Professor Dan Daley’s association with Lyndon State is a long one. He has three degrees from Lyndon: a bachelor’s degree in mathematics, another in meteorology, and a master’s degree in education. Since then, he has worked in Academic Support and the Project Excel program and, over the years, has been an adjunct in the math department at different times. He has now come home to Lyndon after a 26-year career as a high school mathematics teacher.
“I love to teach,” he says. “It is irrelevant to me if it is the addition of fractions or vector calculus.” He gets excited about finding the method that works for each student. Everyone can understand and feel comfortable with math, he explains. It just needs to be presented in the right way. “Literacy is always a big topic in education,” he says. “I believe numeracy is just as important.”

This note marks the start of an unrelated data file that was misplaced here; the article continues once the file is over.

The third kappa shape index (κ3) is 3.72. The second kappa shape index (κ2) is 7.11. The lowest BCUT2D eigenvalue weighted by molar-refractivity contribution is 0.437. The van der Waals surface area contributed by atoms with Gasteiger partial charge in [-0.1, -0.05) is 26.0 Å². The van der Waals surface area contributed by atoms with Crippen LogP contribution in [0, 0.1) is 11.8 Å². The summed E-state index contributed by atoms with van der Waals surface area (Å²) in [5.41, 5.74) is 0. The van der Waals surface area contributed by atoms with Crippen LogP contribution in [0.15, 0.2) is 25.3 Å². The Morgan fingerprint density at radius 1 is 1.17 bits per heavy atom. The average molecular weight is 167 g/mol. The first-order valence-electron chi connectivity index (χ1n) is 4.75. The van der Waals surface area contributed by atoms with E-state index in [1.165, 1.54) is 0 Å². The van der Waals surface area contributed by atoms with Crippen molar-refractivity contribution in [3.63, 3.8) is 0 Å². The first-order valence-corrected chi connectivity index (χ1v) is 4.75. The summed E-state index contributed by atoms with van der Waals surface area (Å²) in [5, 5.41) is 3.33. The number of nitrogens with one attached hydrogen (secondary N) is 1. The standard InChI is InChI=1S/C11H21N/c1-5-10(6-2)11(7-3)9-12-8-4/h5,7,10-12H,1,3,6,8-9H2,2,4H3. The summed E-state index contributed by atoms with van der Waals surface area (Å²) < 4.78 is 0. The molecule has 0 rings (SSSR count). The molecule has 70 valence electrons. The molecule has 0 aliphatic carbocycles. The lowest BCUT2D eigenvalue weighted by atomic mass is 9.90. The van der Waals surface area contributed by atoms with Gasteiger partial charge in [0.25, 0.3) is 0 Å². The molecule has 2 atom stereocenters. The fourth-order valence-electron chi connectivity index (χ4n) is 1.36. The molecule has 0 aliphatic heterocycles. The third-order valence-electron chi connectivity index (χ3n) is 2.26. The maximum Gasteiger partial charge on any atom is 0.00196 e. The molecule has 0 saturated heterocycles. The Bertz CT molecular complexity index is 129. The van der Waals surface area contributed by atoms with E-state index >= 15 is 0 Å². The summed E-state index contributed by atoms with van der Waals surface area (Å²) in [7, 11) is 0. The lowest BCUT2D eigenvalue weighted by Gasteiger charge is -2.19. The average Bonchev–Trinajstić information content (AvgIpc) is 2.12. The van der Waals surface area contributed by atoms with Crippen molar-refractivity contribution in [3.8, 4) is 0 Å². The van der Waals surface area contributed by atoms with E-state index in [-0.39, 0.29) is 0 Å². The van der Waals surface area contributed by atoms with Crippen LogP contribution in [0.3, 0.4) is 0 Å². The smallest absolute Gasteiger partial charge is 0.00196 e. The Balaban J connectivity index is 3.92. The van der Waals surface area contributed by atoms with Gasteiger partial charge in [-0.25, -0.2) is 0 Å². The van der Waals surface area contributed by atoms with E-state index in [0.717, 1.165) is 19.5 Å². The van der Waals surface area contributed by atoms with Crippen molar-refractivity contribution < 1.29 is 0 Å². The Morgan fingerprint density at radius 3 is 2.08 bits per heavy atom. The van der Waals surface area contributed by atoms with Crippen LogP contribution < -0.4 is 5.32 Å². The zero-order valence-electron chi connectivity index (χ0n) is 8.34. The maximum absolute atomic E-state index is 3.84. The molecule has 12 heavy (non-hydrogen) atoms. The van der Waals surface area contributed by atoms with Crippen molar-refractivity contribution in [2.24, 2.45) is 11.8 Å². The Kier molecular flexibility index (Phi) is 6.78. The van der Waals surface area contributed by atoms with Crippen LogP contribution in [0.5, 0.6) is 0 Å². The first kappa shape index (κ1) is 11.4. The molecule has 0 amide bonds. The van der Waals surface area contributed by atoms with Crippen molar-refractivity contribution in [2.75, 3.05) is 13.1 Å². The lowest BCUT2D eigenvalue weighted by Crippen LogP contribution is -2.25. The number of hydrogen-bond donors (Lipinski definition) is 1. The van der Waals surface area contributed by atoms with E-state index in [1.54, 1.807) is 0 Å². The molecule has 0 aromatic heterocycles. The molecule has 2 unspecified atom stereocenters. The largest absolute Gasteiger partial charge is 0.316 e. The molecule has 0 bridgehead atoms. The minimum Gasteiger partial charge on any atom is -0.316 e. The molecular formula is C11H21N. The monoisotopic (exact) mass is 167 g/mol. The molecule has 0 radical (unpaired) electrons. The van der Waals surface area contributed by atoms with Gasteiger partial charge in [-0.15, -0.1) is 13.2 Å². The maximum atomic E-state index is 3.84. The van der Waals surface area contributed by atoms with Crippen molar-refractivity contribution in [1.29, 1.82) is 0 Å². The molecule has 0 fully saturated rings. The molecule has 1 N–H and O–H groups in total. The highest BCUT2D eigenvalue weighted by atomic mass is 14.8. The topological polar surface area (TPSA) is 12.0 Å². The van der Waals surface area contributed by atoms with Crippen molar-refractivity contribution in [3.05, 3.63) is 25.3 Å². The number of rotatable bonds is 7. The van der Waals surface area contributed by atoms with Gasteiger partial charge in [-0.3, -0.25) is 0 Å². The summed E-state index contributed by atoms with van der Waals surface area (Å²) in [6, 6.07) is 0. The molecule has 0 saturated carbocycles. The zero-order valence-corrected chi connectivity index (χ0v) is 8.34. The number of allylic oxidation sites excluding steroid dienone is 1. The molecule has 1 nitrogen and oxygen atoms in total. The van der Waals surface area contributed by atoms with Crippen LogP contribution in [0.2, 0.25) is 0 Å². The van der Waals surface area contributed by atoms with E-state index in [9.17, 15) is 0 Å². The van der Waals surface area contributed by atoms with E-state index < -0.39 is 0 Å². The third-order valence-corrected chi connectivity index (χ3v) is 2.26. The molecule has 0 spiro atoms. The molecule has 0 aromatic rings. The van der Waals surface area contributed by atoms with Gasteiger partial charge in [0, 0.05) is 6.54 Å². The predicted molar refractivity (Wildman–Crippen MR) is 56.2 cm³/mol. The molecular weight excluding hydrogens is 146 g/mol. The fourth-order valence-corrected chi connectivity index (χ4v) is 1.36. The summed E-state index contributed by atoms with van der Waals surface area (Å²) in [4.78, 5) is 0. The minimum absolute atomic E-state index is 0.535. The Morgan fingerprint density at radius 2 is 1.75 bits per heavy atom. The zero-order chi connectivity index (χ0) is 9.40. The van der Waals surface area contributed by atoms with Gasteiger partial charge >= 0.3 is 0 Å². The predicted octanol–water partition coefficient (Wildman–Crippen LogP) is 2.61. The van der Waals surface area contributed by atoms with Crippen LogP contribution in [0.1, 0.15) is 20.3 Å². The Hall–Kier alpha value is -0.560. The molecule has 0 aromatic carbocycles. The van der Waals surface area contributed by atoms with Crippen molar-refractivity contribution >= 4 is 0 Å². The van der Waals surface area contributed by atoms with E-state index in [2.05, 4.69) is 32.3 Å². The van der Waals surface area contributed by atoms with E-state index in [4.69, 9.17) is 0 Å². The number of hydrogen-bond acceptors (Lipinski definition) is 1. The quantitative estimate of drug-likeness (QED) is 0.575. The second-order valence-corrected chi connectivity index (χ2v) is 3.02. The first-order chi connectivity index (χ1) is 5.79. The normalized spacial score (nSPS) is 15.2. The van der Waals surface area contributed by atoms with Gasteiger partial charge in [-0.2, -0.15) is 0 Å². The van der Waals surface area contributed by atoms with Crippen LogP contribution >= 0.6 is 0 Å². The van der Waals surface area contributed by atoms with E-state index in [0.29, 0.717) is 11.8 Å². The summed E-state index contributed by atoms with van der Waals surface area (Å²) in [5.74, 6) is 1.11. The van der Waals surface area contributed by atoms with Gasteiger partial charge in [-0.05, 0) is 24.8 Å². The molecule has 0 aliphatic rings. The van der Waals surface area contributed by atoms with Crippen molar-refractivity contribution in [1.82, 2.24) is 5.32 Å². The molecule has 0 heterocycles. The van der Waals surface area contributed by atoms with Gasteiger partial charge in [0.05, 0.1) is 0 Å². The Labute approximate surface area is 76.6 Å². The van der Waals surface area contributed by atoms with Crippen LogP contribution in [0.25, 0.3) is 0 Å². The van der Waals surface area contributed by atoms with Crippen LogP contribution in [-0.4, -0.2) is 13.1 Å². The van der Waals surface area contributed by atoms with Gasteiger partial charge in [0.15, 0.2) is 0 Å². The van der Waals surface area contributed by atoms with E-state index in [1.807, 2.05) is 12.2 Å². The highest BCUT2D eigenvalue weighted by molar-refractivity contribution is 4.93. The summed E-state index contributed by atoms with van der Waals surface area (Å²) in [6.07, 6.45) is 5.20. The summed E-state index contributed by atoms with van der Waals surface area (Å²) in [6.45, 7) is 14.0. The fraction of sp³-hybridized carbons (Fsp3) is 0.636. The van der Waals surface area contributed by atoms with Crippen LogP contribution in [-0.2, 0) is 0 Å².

He has found that his highly interactive classroom style is most effective. He may start a class with a problem on the board and ask students to take the next step. In this way, not only do students stay fully involved, but he can see their weak spots. “You have to take them from where they are and build from that point” he explains. “They can’t plot a graph if they do not understand the underlying mathematics or what a graph represents.”